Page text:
To understand how people might relate to the experience of flow cost, we examined participants’ response to the scenario vignettes. There was no significant impact of the specific media activity on the dependent variables, including ability to relate to the scenario (F(4, 230) = .35, p > .1), perceived feeling of pleasure during both media use (F(4, 230) = .89, p > .1) and post-media use (F(4, 230) = 1.42, p > .1), perceived feeling of regret both during media use (F(4, 230) = 1.58, p > .1) and post-media use (F(4, 230) = 1.23, p > .1), and perceived gratification from media use (F(4, 230) = .65, p > .1); hence, we combined analyses across media activities and conducted paired t-tests to compare the dependent variables in the flow cost (yes vs. no) conditions.

Overall, participants indicated that they could (significantly above the scale midpoint) relate to both multiple goal scenarios (M = 4.49, SD = 1.61; t(1, 234) = 4.63, p < .001) and single goal scenarios (M = 5.17, SD = 1.38; t(1, 234) = 12.95, p < .001). Table 3 shows the study’s descriptive statistics. Participants’ indicated personal experience, along with their ability to relate to the scenarios, suggest our study’s approach does tap into people’s subjective experiences with flow in media use. More importantly, they provide support for the possibility of flow cost on goal performance under the pursuit of multiple goals, which addresses RQ1.

Participants reported a significantly higher perceived feeling of pleasure during media use for single goal scenarios (M = 5.71, SD = 1.04) than for multiple goal scenarios (M = 5.48, SD = 1.14), t(1, 234) = 3.20, p = .002, Cohen’s d = .21. Similarly, participants reported a significantly lower perceived feeling of regret during media use for single goal scenarios (M = 2.26, SD = 1.13) than for multiple goal scenarios; M = 2.53, SD = 1.35), t(1, 234) = −3.22, p = .001, Cohen’s d = −.21. Hence, the pilot study failed to find support for the position that people would perceive similar levels of pleasure while experiencing media flow despite the goal context. While it is possible that people would perceive a higher feeling of pleasure from media use when they don’t initially have other goals planned, this result may also be an artifact of how we assessed participants’ perceived feelings of pleasure and regret. Specifically, participants were asked to indicate how they might feel during the media use only after they have read the entire vignette. This means that for multiple goal scenarios, participants already know that their engagement with media use will lead to a disruption of other goal performance when responding to the measure. Thus, the assessment of perceived pleasure and regret during media use should be changed to eliminate the potential impact of this knowledge.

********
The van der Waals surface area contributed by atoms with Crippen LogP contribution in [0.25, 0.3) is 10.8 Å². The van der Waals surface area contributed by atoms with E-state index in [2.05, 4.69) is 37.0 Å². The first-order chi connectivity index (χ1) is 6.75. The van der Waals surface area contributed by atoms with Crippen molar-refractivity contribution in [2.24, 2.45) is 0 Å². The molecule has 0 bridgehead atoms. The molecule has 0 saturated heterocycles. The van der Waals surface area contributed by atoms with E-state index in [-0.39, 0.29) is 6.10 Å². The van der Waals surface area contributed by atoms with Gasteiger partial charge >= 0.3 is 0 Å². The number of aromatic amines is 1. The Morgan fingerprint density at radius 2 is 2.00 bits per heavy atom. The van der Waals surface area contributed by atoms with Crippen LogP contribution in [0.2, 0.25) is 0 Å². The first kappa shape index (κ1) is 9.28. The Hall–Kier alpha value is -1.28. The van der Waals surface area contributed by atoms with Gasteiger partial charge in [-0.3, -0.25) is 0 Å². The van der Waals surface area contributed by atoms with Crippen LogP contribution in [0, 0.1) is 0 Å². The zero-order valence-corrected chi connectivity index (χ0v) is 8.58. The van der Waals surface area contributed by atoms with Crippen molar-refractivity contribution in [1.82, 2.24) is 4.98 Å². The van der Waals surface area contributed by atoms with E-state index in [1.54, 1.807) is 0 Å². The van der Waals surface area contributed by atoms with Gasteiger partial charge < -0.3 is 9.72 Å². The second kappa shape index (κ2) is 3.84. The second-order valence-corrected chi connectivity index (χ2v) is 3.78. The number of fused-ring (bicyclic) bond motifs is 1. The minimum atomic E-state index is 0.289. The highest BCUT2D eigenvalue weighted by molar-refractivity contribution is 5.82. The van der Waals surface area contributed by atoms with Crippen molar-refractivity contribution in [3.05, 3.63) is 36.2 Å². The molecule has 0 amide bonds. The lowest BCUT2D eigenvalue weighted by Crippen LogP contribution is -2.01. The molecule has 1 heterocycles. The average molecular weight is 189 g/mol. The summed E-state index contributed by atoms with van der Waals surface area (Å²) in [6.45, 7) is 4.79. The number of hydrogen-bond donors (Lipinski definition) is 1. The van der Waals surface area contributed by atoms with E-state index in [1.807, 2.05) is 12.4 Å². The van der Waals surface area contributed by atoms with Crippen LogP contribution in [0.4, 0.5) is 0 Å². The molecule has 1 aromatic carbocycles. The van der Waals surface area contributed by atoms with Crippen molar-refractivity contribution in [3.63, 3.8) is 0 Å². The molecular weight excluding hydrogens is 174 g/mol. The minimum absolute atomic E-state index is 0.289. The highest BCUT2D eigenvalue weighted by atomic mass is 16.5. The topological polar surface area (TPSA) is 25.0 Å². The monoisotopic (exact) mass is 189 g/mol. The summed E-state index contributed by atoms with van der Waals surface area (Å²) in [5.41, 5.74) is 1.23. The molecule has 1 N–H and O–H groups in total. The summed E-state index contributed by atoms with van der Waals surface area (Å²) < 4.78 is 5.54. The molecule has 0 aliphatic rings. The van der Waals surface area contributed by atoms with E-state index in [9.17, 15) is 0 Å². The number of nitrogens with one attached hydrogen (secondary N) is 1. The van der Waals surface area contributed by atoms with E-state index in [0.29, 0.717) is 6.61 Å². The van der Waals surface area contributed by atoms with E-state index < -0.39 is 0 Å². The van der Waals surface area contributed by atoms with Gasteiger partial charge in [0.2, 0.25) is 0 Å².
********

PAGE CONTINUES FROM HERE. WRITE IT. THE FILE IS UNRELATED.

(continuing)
Participants reported a significantly higher perceived feeling of pleasure post-media use for single goal scenarios (M = 4.56, SD = 1.46) than for multiple goal scenarios (M = 3.45, SD = 1.65); t(1, 234) = 8.36, p < .001, Cohen’s d = .55. Similarly, they reported a significantly lower perceived feeling of regret post-media use for single goal scenarios (M = 3.50, SD = 1.73) than for multiple goal scenarios (M = 4.72, SD = 1.73); t(1, 234) = −8.93, p < .001, Cohen’s d = −.58. The same pattern of results was found for perceived retrospective gratification from media use: participants perceived a significantly higher gratification for single goal scenarios (M = 4.23, SD = 1.32) than for multiple goal scenarios (M = 3.49, SD = 1.22); t(1, 234) = 3.49, p < .001, Cohen’s d = .46. These findings suggest that participants tend to retrospectively appraise their engagement with the flow-inducing media as less pleasurable, more regretful, and generally less gratifying in situations that media flow has imposed a cost on their goal performance compared to when it does not. Thus, RQ2 is affirmatively addressed.